-U.S. ENVOY OUT…Muhammad LILA reports from Islamabad:  After less than two years on the job, U.S. Ambassador to Pakistan Cameron Munter has abruptly stepped down from his post. It comes at a critical time, as the US and Pakistan are looking to reset their relationship.  Word in diplomatic circles was that Munter wasn't willing/able to strike a hard-line tone with the Pakistanis, which the Obama administration was looking for.


Chinese activist Chen Guangcheng tells the AP that the Chinese government has quietly promised him they will investigate abuses he and his family suffered. If true, it would amount to a rare instance of Beijing bowing to demands of an activist. Chen remains in the hospital at this hour and says he is hopeful he will be able to leave China to study abroad at New York University, but says he stills lacks a passport. Worth noting that Chen's nephew was arrested just yesterday - he's accused of attacking local police officers with a knife. He says it was in self-defense after they raided his home.


China has expelled a journalist for Al Jazeera English. The channel closed its Beijing bureau after China refused to renew Melissa Chan's press credentials and visa. Chan has reported on sensitive topics like the illegal seizures of farmland and the imprisonment of the elderly in unofficial "black jails." It's the first time since 1998 that Beijing has kicked out a foreign journalist.


Bazi KANANI reports: The annual Save the Children study that ranks countries by the best and worst places to be a mother is out today. Niger replaces Afghanistan at the bottom of that list this year because of a regional food crisis there that leaves nearly one-third of Niger's children malnourished. Afghanistan has moved up a spot thanks to more frontline health workers on the ground there. On the opposite end of the spectrum, Norway is the best place to be a mother. The U.S. comes in at 25th place, behind Belarus and Lithuania.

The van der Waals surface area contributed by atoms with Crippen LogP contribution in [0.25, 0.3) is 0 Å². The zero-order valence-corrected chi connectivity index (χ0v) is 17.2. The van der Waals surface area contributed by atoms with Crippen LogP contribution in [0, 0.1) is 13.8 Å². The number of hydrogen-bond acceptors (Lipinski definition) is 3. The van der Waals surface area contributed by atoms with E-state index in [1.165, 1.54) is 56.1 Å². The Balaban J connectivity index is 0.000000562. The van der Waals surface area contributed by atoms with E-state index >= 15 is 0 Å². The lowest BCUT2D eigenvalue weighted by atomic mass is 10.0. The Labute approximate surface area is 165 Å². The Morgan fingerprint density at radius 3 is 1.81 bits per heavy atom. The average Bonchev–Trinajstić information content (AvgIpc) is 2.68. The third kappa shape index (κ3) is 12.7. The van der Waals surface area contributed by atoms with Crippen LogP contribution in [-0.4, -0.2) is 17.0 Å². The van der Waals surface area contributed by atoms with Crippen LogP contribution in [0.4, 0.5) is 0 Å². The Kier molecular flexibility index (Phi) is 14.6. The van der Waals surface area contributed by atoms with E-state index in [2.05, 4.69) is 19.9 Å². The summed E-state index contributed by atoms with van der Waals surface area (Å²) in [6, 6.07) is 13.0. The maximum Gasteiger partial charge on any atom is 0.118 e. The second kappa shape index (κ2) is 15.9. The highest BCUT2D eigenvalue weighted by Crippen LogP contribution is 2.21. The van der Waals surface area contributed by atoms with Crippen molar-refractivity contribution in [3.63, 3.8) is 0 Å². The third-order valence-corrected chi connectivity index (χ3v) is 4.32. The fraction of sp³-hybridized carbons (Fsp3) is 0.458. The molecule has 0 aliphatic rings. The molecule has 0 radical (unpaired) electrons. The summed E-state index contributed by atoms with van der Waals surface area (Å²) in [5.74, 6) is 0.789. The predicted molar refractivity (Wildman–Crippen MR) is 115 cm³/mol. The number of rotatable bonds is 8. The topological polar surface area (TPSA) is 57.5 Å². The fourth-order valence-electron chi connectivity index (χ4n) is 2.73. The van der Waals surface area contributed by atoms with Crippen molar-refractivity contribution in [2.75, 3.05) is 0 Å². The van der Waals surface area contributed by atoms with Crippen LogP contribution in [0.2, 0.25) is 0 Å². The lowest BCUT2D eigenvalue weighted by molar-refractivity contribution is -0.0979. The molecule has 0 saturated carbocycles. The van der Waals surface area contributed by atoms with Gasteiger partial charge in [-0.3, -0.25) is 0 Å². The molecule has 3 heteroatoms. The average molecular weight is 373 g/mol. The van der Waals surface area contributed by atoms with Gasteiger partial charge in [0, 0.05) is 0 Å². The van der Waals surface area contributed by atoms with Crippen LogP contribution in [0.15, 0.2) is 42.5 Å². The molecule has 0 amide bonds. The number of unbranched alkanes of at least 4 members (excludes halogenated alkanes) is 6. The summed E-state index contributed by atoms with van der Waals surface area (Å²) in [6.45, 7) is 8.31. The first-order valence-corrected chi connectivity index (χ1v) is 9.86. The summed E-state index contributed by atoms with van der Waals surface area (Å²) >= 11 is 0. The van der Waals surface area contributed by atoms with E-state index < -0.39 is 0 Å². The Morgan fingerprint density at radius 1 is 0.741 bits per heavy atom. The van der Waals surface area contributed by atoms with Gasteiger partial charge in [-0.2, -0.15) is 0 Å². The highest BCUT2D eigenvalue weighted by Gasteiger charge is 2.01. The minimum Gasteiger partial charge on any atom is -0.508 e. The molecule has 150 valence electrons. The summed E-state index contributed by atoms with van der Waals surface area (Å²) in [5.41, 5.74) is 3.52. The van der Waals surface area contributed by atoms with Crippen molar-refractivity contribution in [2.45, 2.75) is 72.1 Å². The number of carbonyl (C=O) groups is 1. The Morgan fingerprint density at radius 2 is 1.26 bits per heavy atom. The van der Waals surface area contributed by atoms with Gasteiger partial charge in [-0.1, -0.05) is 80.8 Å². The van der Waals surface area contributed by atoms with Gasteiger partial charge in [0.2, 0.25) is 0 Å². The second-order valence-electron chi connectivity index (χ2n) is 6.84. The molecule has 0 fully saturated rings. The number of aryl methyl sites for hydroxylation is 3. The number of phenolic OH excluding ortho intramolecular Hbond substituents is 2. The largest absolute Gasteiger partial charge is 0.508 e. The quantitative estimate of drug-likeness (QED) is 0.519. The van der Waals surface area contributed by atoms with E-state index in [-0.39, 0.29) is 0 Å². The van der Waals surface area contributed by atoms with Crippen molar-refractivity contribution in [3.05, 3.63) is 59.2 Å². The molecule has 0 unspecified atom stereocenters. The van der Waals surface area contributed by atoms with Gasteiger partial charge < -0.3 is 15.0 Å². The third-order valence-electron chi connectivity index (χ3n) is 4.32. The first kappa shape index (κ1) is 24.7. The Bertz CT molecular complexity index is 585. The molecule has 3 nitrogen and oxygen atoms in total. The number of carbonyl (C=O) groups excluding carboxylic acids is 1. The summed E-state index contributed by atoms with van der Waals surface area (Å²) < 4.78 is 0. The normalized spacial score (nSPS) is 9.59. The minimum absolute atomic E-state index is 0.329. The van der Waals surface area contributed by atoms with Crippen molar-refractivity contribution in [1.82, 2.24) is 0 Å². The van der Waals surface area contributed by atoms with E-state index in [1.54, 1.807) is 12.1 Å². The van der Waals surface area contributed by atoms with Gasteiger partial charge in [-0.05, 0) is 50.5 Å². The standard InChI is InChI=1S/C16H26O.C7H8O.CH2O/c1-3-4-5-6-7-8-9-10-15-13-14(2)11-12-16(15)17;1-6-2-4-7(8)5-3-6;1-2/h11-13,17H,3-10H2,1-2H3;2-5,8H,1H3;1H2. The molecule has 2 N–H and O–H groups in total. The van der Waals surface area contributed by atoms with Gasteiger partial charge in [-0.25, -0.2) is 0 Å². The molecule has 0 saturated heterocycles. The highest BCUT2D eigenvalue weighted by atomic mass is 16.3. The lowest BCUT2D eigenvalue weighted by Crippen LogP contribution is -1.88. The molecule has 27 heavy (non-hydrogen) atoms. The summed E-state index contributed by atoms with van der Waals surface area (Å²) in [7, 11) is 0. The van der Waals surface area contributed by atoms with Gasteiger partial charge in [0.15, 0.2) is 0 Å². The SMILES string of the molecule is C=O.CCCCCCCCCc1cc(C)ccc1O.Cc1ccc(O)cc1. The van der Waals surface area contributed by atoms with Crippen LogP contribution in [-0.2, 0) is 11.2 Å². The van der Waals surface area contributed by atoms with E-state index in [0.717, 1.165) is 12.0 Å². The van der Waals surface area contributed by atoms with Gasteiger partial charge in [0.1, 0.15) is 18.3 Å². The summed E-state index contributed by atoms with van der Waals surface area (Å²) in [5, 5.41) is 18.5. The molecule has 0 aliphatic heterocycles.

Well, maybe. Paramedics say it was Dustin Hoffman who called for them when a jogger collapsed in Hyde Park 10 days ago, and stayed at the jogger's side. Sam Dempster, 27, is recuperating.


Nick SCHIFRIN reports from London: A paralyzed Leicestershire woman has become the first person to complete a marathon in a "bionic" suit. The £43,000 device allows Claire Lomas to walk by detecting shifts in her balance. Ms Lomas, from Eye Kettleby near Melton Mowbray, was paralyzed from the chest down when she broke her back and neck in a horse-riding accident in 2007. The 32-year-old crossed the finish line at 12:50 BST - 26 days after starting the race with 36,000 other people. She was met by cheering onlookers as she walked beneath an arch of red balloons. So far she has raised about £80,000 for Spinal Research, a charity which funds medical research around the world to develop treatments for paralysis caused by a broken back or neck. Ms. Lomas has walked around two miles a day, accompanied by her husband Dan, mother Joyce and 13-month-old daughter Maisie. Organizers had been criticized for insisting that Mrs Lomas would not appear in the official results or receive a medal when she finishes, as rules state competitors have to complete the course on the same day.


The racy dress worn by a production assistant who appeared on screen for just 24 seconds of Sunday's televised presidential debate in Mexico has caused a stir. Now, the BBC reports the organizers of the debate have apologized. "We are sorry about the production error associated with the clothing of one of the assistants during the first presidential debate and want to apologize to the citizens and the candidates for the presidency," a statement released by the Commission said.


On the auction block at Bonhams today - a collection of topless Marilyn Monroe prints from her final photo shoot which is estimated to fetch $24,000. A nude photo of Madonna taken in 1990 is expected to sell for $10,000.